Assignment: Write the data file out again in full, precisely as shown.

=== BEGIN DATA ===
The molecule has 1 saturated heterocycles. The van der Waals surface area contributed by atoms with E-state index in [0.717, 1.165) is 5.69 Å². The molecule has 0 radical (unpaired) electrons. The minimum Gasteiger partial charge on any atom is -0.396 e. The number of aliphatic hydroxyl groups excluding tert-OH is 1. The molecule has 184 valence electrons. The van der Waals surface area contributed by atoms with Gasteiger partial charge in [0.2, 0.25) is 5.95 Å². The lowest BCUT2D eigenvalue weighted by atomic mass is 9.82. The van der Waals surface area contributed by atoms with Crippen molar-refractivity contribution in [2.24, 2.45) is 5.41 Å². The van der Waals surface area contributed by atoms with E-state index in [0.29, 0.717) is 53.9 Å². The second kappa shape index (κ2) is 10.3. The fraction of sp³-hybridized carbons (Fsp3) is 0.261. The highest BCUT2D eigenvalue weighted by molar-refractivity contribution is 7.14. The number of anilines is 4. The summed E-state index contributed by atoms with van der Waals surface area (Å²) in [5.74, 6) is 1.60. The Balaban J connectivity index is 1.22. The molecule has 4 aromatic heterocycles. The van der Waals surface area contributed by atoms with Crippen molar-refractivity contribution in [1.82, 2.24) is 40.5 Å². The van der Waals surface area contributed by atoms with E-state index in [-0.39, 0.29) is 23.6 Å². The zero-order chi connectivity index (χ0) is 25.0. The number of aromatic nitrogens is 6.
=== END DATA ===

The molecule has 1 saturated heterocycles. The van der Waals surface area contributed by atoms with E-state index in [0.717, 1.165) is 5.69 Å². The molecule has 0 radical (unpaired) electrons. The minimum Gasteiger partial charge on any atom is -0.396 e. The number of aliphatic hydroxyl groups excluding tert-OH is 1. The molecule has 184 valence electrons. The van der Waals surface area contributed by atoms with Gasteiger partial charge in [0.2, 0.25) is 5.95 Å². The lowest BCUT2D eigenvalue weighted by atomic mass is 9.82. The van der Waals surface area contributed by atoms with Crippen molar-refractivity contribution in [2.24, 2.45) is 5.41 Å². The van der Waals surface area contributed by atoms with E-state index in [0.29, 0.717) is 53.9 Å². The second kappa shape index (κ2) is 10.3. The fraction of sp³-hybridized carbons (Fsp3) is 0.261. The highest BCUT2D eigenvalue weighted by molar-refractivity contribution is 7.14. The number of anilines is 4. The summed E-state index contributed by atoms with van der Waals surface area (Å²) in [5.74, 6) is 1.60. The Balaban J connectivity index is 1.22. The molecule has 4 aromatic heterocycles. The van der Waals surface area contributed by atoms with Crippen molar-refractivity contribution in [1.82, 2.24) is 40.5 Å². The van der Waals surface area contributed by atoms with E-state index in [-0.39, 0.29) is 23.6 Å². The zero-order chi connectivity index (χ0) is 25.0. The number of aromatic nitrogens is 6.